About this Plan
Rogue. Aeromodeller Staff designed 34 inch span control line combat model. Free plan with Aeromodeller December 1958.
Quote: "Free Plans. Turns on a sixpence, fast as a racer and super-tough for combat, make this design your next controliner for sheer fun or serious combat flying. Rogue, by Aeromodeller Staff.
WE HAVE ALWAYS felt that the addition of a moving elevator to the trailing edge of a flying wing was not necessarily the complete answer to the manoeuvrability and liveliness required of a combat model. Some months ago one of our American contemporaries published a design called Whatizit (oz3922) by Riley Wooten, which raised the elevator, attached to a small tailplane, slightly above the level of the wing. Remembering the success of 'garden seat' or 'bench' type elevons on freeflight flying wings and the researches of Charles McCutcheon, who used a high mounted stabiliser on his Charybdis (oz5275) design, we felt that this model was on the right track. The Editor saw a number of Whatizits flying when visiting an American Army competition, and confirmed that the machine definitely had something, so that when we wanted to design a combat model for our Christmas free plan, it was natural that we should go for something on this layout.
The Whatizit is a biggish model with 340 sq in area for -35 engines, and there is inevitably some similarity of layout with 'Rogue'. After all, if one is making a flying wing for combat the engine position and bearer layout is going to be similar, and the use of a heavy leading edge is usual practice. However, our model is different in aspect ratio, section, spar detail, tail mounting, etc, and perhaps most important has an increased gap between tailplane and wing, which experiment proved desirable. Nevertheless we feel that we should acknowledge the Wooten model as being an early practical example of the general type of layout.
Combat flying virtues Rogue is, in our opinion, the answer to the combat flier's prayers. It is easy to build, immensely strong, fast, and extremely manoeuvrable, while retaining smoothness of control and ease of flying. It is, in fact, so smooth to fly that with the right hand on the handle it can put up a very creditable stunt performance, including square manoeuvres.
Constructionally there is really little to say. It is best to shape the leading edge before assembly, including cutting out the bearer notches and glueing in place the front ply reinforcement strip. Building a wing of this type is always open to individual preference, some builders preferring to pin the leading edge down and assemble the structure vertically to the building board, and others preferring to pack the leading and trailing edges off the building board, and proceed to add ribs, etc., in the usual way. The two centre ribs will require to be spaced according to the crankcase width of the motor you propose to use, in order that the bearers can lie snuggly alongside the ribs. This also affects the position of the notches, as is self-evident. The bearers should be sawn to shape and fitted in position, and followed by the ply bellcrank platform, the belicrank assembly being fitted before adding the centre section sheeting. It is also desirable to position the 1/16 in ply fin reinforcement pieces before adding the lower 1/16 in sheet. Fins can be cemented in place on top of the sheet-ing and clipped to the reinforcement by a clothes peg while the cement dries. Install the lead out wires, passing these through two short stubs of tube cemented and sewn to the underside of the wingtip. The outboard tip requires a 3/4 oz weight, glued and bound in position; this weight is essential since the model is symmetrical about the centre line.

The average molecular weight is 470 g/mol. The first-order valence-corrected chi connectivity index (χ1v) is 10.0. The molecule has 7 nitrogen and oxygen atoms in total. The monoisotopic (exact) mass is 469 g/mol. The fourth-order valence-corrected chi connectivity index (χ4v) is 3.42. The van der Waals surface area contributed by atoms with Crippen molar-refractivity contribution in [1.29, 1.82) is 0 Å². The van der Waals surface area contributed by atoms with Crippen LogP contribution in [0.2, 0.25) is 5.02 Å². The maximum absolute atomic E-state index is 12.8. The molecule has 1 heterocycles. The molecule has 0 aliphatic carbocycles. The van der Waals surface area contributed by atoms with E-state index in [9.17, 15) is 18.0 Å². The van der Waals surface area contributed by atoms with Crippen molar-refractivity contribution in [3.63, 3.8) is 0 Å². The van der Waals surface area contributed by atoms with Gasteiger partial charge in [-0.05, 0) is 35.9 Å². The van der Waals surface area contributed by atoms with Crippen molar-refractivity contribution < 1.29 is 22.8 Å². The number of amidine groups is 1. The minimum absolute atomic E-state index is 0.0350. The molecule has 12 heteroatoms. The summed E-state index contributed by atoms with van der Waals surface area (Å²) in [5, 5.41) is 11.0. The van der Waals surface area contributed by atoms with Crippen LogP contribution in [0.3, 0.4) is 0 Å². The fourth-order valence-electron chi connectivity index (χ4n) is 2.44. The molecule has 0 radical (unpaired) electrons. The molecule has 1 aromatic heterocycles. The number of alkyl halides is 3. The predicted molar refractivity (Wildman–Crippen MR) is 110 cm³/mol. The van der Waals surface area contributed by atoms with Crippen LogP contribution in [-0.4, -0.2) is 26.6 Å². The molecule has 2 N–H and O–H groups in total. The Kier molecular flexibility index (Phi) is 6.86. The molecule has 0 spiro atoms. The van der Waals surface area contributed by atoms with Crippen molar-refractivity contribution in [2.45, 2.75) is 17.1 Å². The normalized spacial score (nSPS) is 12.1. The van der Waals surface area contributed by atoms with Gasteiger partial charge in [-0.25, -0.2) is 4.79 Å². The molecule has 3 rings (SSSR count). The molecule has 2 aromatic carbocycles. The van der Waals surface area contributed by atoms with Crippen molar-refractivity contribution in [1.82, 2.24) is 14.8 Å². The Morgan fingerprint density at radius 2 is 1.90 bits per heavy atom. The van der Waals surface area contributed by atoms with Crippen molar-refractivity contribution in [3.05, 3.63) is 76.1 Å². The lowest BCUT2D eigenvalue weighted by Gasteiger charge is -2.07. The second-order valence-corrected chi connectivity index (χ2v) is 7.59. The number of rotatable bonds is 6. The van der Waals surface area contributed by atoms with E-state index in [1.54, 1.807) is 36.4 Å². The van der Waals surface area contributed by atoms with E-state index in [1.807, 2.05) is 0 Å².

Tailplane and elevator are conventional, as is covering and finish. Silk or nylon covering is recommended and, in fact, a prototype model was covered with Permatrace, a special plastic film for tracing work, which will not stretch or shrink or tear. Finding an adhesive for this is the most difficult part of the job, and the model in question used Evostik, being covered in one piece of film wrapped round the leading edge and stuck to the trailing edge. Permatrace is hard to come by unless you know of a drawing office using it; it is fairly expensive and quite heavy. However, it requires no doping at all, and thus for cost and weight probably equals silk or nylon covering with dope. Apart from incredible strength and a very fine finish the trouble of putting it on hardly outweighs more normal covering techniques.
The motor should now be placed on the bearers and slid backwards and forwards until the model balances exactly on the CG shown. When the position is found the bolt holes should be marked and the bearers drilled. Experiment with ballast and varying engine position, etc, has shown this CG position to be ideal, and for best flying results it is advisable to stick closely to it. There is ample bearer length to move a heavier engine rearwards; it is unlikely that lighter engines will be used, but even so reasonable spare bearer can be left.
Without doubt a 3.5 engine gives the best results, but any good 2.5 will prove entirely satisfactory. "
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